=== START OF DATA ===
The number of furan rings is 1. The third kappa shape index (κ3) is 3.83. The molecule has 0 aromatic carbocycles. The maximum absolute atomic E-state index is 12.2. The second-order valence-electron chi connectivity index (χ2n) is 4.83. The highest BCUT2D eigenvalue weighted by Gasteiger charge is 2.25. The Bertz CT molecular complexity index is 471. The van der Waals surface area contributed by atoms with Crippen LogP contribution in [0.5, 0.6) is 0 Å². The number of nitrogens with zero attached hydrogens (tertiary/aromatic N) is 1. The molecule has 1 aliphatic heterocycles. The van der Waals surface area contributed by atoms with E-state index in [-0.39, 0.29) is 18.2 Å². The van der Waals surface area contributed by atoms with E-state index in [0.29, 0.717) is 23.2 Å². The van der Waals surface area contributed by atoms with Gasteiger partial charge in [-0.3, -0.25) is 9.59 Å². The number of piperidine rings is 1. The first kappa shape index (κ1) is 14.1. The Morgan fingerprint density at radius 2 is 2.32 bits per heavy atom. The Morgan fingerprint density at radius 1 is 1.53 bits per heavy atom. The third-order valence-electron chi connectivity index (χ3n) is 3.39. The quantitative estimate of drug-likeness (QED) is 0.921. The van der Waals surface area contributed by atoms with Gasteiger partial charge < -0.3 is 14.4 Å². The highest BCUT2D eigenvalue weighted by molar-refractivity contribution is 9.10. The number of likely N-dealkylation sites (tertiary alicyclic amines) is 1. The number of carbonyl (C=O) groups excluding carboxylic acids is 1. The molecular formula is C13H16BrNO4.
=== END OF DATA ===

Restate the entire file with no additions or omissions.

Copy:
The number of furan rings is 1. The third kappa shape index (κ3) is 3.83. The molecule has 0 aromatic carbocycles. The maximum absolute atomic E-state index is 12.2. The second-order valence-electron chi connectivity index (χ2n) is 4.83. The highest BCUT2D eigenvalue weighted by Gasteiger charge is 2.25. The Bertz CT molecular complexity index is 471. The van der Waals surface area contributed by atoms with Crippen LogP contribution in [0.5, 0.6) is 0 Å². The number of nitrogens with zero attached hydrogens (tertiary/aromatic N) is 1. The molecule has 1 aliphatic heterocycles. The van der Waals surface area contributed by atoms with E-state index in [-0.39, 0.29) is 18.2 Å². The van der Waals surface area contributed by atoms with E-state index in [0.29, 0.717) is 23.2 Å². The van der Waals surface area contributed by atoms with Gasteiger partial charge in [-0.3, -0.25) is 9.59 Å². The number of piperidine rings is 1. The first kappa shape index (κ1) is 14.1. The Morgan fingerprint density at radius 2 is 2.32 bits per heavy atom. The Morgan fingerprint density at radius 1 is 1.53 bits per heavy atom. The third-order valence-electron chi connectivity index (χ3n) is 3.39. The quantitative estimate of drug-likeness (QED) is 0.921. The van der Waals surface area contributed by atoms with Gasteiger partial charge < -0.3 is 14.4 Å². The highest BCUT2D eigenvalue weighted by molar-refractivity contribution is 9.10. The number of likely N-dealkylation sites (tertiary alicyclic amines) is 1. The number of carbonyl (C=O) groups excluding carboxylic acids is 1. The molecular formula is C13H16BrNO4.